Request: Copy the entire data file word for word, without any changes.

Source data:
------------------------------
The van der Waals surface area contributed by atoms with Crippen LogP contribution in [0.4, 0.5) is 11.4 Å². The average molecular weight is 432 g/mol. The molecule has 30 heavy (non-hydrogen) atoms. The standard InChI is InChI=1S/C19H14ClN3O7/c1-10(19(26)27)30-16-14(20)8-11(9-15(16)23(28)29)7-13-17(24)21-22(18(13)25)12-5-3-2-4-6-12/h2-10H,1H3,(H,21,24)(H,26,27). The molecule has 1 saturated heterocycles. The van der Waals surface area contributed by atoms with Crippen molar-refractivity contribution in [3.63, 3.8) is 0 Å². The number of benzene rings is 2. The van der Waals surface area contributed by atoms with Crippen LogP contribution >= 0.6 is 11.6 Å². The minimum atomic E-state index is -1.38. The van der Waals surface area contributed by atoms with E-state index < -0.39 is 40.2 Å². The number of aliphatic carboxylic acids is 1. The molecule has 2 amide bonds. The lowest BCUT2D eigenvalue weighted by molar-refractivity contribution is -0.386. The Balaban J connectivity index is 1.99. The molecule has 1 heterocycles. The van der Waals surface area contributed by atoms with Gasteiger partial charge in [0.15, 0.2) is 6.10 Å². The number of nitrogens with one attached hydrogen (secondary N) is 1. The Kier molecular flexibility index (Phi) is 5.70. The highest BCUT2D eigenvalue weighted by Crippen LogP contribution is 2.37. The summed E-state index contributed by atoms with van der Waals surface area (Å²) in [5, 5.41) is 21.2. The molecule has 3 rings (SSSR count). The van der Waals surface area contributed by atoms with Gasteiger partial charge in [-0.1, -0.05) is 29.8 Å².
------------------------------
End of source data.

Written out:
The van der Waals surface area contributed by atoms with Crippen LogP contribution in [0.4, 0.5) is 11.4 Å². The average molecular weight is 432 g/mol. The molecule has 30 heavy (non-hydrogen) atoms. The standard InChI is InChI=1S/C19H14ClN3O7/c1-10(19(26)27)30-16-14(20)8-11(9-15(16)23(28)29)7-13-17(24)21-22(18(13)25)12-5-3-2-4-6-12/h2-10H,1H3,(H,21,24)(H,26,27). The molecule has 1 saturated heterocycles. The van der Waals surface area contributed by atoms with Crippen molar-refractivity contribution in [3.63, 3.8) is 0 Å². The number of benzene rings is 2. The van der Waals surface area contributed by atoms with Crippen LogP contribution >= 0.6 is 11.6 Å². The minimum atomic E-state index is -1.38. The van der Waals surface area contributed by atoms with E-state index < -0.39 is 40.2 Å². The number of aliphatic carboxylic acids is 1. The molecule has 2 amide bonds. The lowest BCUT2D eigenvalue weighted by molar-refractivity contribution is -0.386. The Balaban J connectivity index is 1.99. The molecule has 1 heterocycles. The van der Waals surface area contributed by atoms with Gasteiger partial charge in [0.15, 0.2) is 6.10 Å². The number of nitrogens with one attached hydrogen (secondary N) is 1. The Kier molecular flexibility index (Phi) is 5.70. The highest BCUT2D eigenvalue weighted by Crippen LogP contribution is 2.37. The summed E-state index contributed by atoms with van der Waals surface area (Å²) in [5, 5.41) is 21.2. The molecule has 3 rings (SSSR count). The van der Waals surface area contributed by atoms with Gasteiger partial charge in [-0.1, -0.05) is 29.8 Å².